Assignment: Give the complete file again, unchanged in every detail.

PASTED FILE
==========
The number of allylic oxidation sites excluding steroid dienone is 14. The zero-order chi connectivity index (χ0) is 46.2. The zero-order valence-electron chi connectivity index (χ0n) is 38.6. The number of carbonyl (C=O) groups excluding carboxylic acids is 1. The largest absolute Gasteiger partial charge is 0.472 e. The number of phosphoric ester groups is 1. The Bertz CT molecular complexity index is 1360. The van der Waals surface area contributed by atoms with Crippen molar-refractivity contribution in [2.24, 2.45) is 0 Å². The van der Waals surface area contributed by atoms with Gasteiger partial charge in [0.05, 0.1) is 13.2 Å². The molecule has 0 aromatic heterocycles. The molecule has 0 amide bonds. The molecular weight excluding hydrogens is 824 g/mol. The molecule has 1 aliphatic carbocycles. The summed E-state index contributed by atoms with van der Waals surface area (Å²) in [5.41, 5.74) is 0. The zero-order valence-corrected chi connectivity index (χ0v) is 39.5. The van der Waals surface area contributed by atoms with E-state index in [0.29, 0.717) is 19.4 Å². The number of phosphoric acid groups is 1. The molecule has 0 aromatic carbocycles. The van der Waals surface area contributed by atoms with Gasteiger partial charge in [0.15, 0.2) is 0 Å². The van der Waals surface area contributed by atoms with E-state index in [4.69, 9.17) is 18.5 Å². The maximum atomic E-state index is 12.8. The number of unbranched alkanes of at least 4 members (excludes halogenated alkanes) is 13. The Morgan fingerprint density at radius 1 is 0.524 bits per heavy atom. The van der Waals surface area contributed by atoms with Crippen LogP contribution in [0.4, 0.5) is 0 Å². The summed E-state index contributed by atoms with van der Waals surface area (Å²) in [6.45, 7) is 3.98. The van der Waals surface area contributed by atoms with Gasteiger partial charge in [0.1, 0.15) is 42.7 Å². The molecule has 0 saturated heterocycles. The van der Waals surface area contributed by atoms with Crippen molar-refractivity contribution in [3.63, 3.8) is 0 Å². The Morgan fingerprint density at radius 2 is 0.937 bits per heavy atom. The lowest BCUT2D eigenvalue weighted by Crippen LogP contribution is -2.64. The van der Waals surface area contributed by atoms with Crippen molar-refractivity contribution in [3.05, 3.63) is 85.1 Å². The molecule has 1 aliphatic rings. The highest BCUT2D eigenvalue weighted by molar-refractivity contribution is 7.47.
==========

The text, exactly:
The number of allylic oxidation sites excluding steroid dienone is 14. The zero-order chi connectivity index (χ0) is 46.2. The zero-order valence-electron chi connectivity index (χ0n) is 38.6. The number of carbonyl (C=O) groups excluding carboxylic acids is 1. The largest absolute Gasteiger partial charge is 0.472 e. The number of phosphoric ester groups is 1. The Bertz CT molecular complexity index is 1360. The van der Waals surface area contributed by atoms with Crippen molar-refractivity contribution in [2.24, 2.45) is 0 Å². The van der Waals surface area contributed by atoms with Gasteiger partial charge in [0.05, 0.1) is 13.2 Å². The molecule has 0 aromatic heterocycles. The molecule has 0 amide bonds. The molecular weight excluding hydrogens is 824 g/mol. The molecule has 1 aliphatic carbocycles. The summed E-state index contributed by atoms with van der Waals surface area (Å²) in [5.41, 5.74) is 0. The zero-order valence-corrected chi connectivity index (χ0v) is 39.5. The van der Waals surface area contributed by atoms with E-state index in [0.29, 0.717) is 19.4 Å². The number of phosphoric acid groups is 1. The molecule has 0 aromatic carbocycles. The van der Waals surface area contributed by atoms with Gasteiger partial charge in [0.15, 0.2) is 0 Å². The van der Waals surface area contributed by atoms with E-state index in [4.69, 9.17) is 18.5 Å². The maximum atomic E-state index is 12.8. The number of unbranched alkanes of at least 4 members (excludes halogenated alkanes) is 13. The Morgan fingerprint density at radius 1 is 0.524 bits per heavy atom. The van der Waals surface area contributed by atoms with Crippen LogP contribution in [0.4, 0.5) is 0 Å². The summed E-state index contributed by atoms with van der Waals surface area (Å²) in [6.45, 7) is 3.98. The van der Waals surface area contributed by atoms with Gasteiger partial charge in [0.1, 0.15) is 42.7 Å². The molecule has 0 saturated heterocycles. The van der Waals surface area contributed by atoms with Crippen molar-refractivity contribution in [3.63, 3.8) is 0 Å². The Morgan fingerprint density at radius 2 is 0.937 bits per heavy atom. The lowest BCUT2D eigenvalue weighted by Crippen LogP contribution is -2.64. The van der Waals surface area contributed by atoms with Crippen molar-refractivity contribution in [3.05, 3.63) is 85.1 Å². The molecule has 1 aliphatic rings. The highest BCUT2D eigenvalue weighted by molar-refractivity contribution is 7.47.